279; Doulson v. Clinton, 33 Iowa, 397; Mayor v. Sheffield, 4 Walk 
(U. S.) 189; Portland v. Richardson, 54 Me. 46; Chicago v. Robbins, 
2 Black (U. S.), 418; Johnston v. Charleston, 3 S. G. 332; McGinnity 
v. New York, 5 Duer (N. Y), 674; Griffin v. New York, 9 N. Y. 456; 
Durant v. Palmer, 5 Dutch (N. J.) 544; Sterling v. Thomas, 60 I1L 
264; Jeverin v. Eddy, 52 111. 189; Estelle v. Lake Crystal, 27 Minn. 243. 



§ 207.] STREETS, SEWEES, ETC. 275 

a presumption of knowledge of their existence and an 
opportunity to effect their removal. 1 And four hours has 
been held to be a reasonable time. 2 

§ 207. Sewers — General powers as to. — The authority 
to construct sewers is a general one, and resides in all mu- 
nicipal corporations, unless expressly denied to them by 
the legislature. 3 This authority is one which may be 
rightfully exercised upon any of the highways of the mu- 
nicipality, for it is invested with exclusive authority over 
all streets and highways within its limits. 4 Upon the 
principle that a grant of power carries with it, by impli- 
cation, the right to use all means and instrumentalities 
necessary to a beneficial exercise of the power, the grant 
of a general power to construct sewers, without any re- 
striction as to the mode in which they are to be built or 
operated, must be construed with reference to the situa- 
tion and requirements of the district in which the sewers 
are to be constructed, and must be held to confer author- 
ity to construo^Jbem in such a manner and with such ap- 
pliances as may be necessary to render them serviceable 
and effective. 5 So, where a system of sewerage of the or- 
dinary kind cannot be used to advantage for want of suf-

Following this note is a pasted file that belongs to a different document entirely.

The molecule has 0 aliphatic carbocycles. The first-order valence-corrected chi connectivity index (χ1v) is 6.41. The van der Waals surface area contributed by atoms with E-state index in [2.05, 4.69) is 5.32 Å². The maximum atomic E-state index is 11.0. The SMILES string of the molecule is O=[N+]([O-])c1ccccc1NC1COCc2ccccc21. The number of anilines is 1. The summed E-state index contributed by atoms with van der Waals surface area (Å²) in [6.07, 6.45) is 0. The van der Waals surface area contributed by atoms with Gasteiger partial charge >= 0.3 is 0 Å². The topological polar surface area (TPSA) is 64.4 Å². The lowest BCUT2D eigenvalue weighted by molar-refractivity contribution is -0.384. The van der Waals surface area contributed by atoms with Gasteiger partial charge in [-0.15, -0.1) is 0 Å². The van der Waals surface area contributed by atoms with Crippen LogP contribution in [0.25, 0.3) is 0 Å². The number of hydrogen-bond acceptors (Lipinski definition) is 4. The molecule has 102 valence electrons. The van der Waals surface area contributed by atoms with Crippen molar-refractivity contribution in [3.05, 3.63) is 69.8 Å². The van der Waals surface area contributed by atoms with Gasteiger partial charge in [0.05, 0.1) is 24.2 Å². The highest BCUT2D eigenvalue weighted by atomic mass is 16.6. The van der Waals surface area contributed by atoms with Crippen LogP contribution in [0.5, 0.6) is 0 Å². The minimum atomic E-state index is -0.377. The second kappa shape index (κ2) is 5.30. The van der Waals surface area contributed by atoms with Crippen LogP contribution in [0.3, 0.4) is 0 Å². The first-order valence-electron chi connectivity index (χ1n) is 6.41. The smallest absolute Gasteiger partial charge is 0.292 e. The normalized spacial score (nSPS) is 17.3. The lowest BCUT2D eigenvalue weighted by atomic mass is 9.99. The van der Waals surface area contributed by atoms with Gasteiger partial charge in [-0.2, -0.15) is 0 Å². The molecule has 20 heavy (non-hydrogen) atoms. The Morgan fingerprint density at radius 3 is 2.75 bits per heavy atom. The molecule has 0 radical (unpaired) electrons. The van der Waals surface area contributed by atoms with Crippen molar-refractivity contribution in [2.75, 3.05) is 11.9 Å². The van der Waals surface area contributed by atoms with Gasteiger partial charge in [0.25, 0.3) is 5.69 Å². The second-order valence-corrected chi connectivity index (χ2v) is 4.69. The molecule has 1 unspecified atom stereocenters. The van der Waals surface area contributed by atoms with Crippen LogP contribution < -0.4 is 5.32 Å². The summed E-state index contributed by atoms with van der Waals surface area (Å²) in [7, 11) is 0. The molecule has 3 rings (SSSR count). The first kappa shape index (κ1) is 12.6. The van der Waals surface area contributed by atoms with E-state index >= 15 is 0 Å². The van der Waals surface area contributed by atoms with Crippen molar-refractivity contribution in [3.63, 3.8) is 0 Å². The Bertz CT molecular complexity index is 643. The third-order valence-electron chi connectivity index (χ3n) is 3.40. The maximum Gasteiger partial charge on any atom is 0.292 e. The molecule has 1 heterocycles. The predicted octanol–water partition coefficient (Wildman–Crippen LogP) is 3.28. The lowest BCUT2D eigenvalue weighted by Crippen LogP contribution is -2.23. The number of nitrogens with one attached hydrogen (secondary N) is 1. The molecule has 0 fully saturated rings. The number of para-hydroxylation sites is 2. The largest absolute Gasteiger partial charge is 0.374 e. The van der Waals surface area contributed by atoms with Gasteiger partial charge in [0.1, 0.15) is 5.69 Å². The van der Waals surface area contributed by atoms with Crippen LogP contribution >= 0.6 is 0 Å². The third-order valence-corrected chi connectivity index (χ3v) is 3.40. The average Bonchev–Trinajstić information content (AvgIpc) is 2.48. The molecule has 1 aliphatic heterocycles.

ficient fall to carry away the contents of the mains and 
pipes by the force of gravitation, villages and other mu- 
nicipal corporations under a general grant of power to 

iRequa v. Rochester, 45 N. Y. 136. 

2 Bradford v. Mayor, 8 S. Rep. 683. 

'Ft. Wayne v. Coombs, 107 Ind, 75; Leeds v. Richmond, 103 Ind. 
372. 

4 Ft. Wayne v. Coombs, supra. 

8 Drexel v. Town of Lake, 127 111. 54; St. Louis Bridge Co. v. Peo- 
ple, 125 111. 226; Cone v. Hartford, 28 Conn. 363: Fisher v. Harnsburg, 
2 Grant Cas. (Pa.) 291 ; Stoudinger v. Newark, 28 N. J. Eq. 187 ; Glasby 
v. Morris, 18 N. J. Eq. 72; Trapshagen v. Jersey City, 29 N. J. Eq. 206; 
Michener v. Philadelphia, 118 Pa. St. 535. 



276 STREETS, SEWERS, ETC. [§ 20$. 

construct main drains and sewers, etc., without any lim- 
itation or restriction as to the mode in which they shall 
be built or operated, will have the right to construct 
pumping works, to be used in the working and use of 
sewers. 1 But a city council'has not the power, by calling 
in its ordinance a "sewer" a "street," to construct the 
one under the pretense of repairing the other, so as to lay a 
' burden of taxation, which should have been borne by the 
public at large, upon a few adjacent property-holders. 3 

§ 208. Discretion of city in selecting sewer system. — The 
duties of the municipal authorities in adopting a general 
plan of drainage and determining when and where sewers 
shall be built, of what size and of what level, are of a 
quasi-judicial nature, involving the exercise of deliberate 
judgment and large discretion and depending upon con- 
siderations affecting the public health and general con- 
venience throughout an extensive territory; and the 
. exercise of such judgment and discretion in the selection 
and adoption of the general plan or system of drainage is 
not subject to revision by a court. 3 But the construc- 

i Drexel v. Town of Lake, 127 111. 54. 

2 Clay v. Grand Rapids, 27 N. W. Rep. 695. 

8 Johnson v. District of Columbia, 118 U. S. 19; Child v. Boston, 4 
Allen (Mass.), 41; Mills v. Brooklyn, 32 N. Y. 489; Radoliff's Ex'r v. 
Mayor, 4 N. Y. 195; Franklin Wharf Co. v. Portland, 67 Me. 46; Has- 
kell v. New Bedford, 108 Mass. 208; Savannah v. Spears, 66 Ga. 304; 
Lynch v. New York, 76 N. Y. 60. 

In Mills v. Brooklyn, supra, the court say: "The duty of draining 
the streets and avenues of a city or village is one requiring the ex- 
ercise of deliberation, judgment and discretion. It cannot, in the